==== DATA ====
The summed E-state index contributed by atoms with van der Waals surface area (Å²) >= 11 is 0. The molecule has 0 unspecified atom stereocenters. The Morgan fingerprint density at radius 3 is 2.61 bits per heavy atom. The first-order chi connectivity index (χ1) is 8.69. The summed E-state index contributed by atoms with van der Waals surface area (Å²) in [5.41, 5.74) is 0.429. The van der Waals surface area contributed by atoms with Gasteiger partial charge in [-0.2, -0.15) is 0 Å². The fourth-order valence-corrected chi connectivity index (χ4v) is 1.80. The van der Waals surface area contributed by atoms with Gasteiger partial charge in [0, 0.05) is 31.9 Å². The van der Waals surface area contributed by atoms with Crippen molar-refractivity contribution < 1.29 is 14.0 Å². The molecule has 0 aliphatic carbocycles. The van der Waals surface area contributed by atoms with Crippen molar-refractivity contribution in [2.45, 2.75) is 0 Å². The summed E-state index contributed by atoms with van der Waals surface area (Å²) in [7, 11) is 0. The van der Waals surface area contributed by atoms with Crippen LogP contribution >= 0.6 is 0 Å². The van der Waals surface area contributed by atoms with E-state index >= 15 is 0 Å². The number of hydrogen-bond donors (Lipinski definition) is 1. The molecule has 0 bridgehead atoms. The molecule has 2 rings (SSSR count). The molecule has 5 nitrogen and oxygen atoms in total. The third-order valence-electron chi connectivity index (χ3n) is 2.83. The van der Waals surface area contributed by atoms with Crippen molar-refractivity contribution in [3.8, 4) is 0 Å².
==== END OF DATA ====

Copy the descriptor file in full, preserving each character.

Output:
The summed E-state index contributed by atoms with van der Waals surface area (Å²) >= 11 is 0. The molecule has 0 unspecified atom stereocenters. The Morgan fingerprint density at radius 3 is 2.61 bits per heavy atom. The first-order chi connectivity index (χ1) is 8.69. The summed E-state index contributed by atoms with van der Waals surface area (Å²) in [5.41, 5.74) is 0.429. The van der Waals surface area contributed by atoms with Gasteiger partial charge in [-0.2, -0.15) is 0 Å². The fourth-order valence-corrected chi connectivity index (χ4v) is 1.80. The van der Waals surface area contributed by atoms with Gasteiger partial charge in [0, 0.05) is 31.9 Å². The van der Waals surface area contributed by atoms with Crippen molar-refractivity contribution < 1.29 is 14.0 Å². The molecule has 0 aliphatic carbocycles. The van der Waals surface area contributed by atoms with Crippen molar-refractivity contribution in [2.45, 2.75) is 0 Å². The summed E-state index contributed by atoms with van der Waals surface area (Å²) in [7, 11) is 0. The van der Waals surface area contributed by atoms with Crippen LogP contribution >= 0.6 is 0 Å². The van der Waals surface area contributed by atoms with E-state index >= 15 is 0 Å². The number of hydrogen-bond donors (Lipinski definition) is 1. The molecule has 0 bridgehead atoms. The molecule has 2 rings (SSSR count). The molecule has 5 nitrogen and oxygen atoms in total. The third-order valence-electron chi connectivity index (χ3n) is 2.83. The van der Waals surface area contributed by atoms with Crippen molar-refractivity contribution in [3.8, 4) is 0 Å².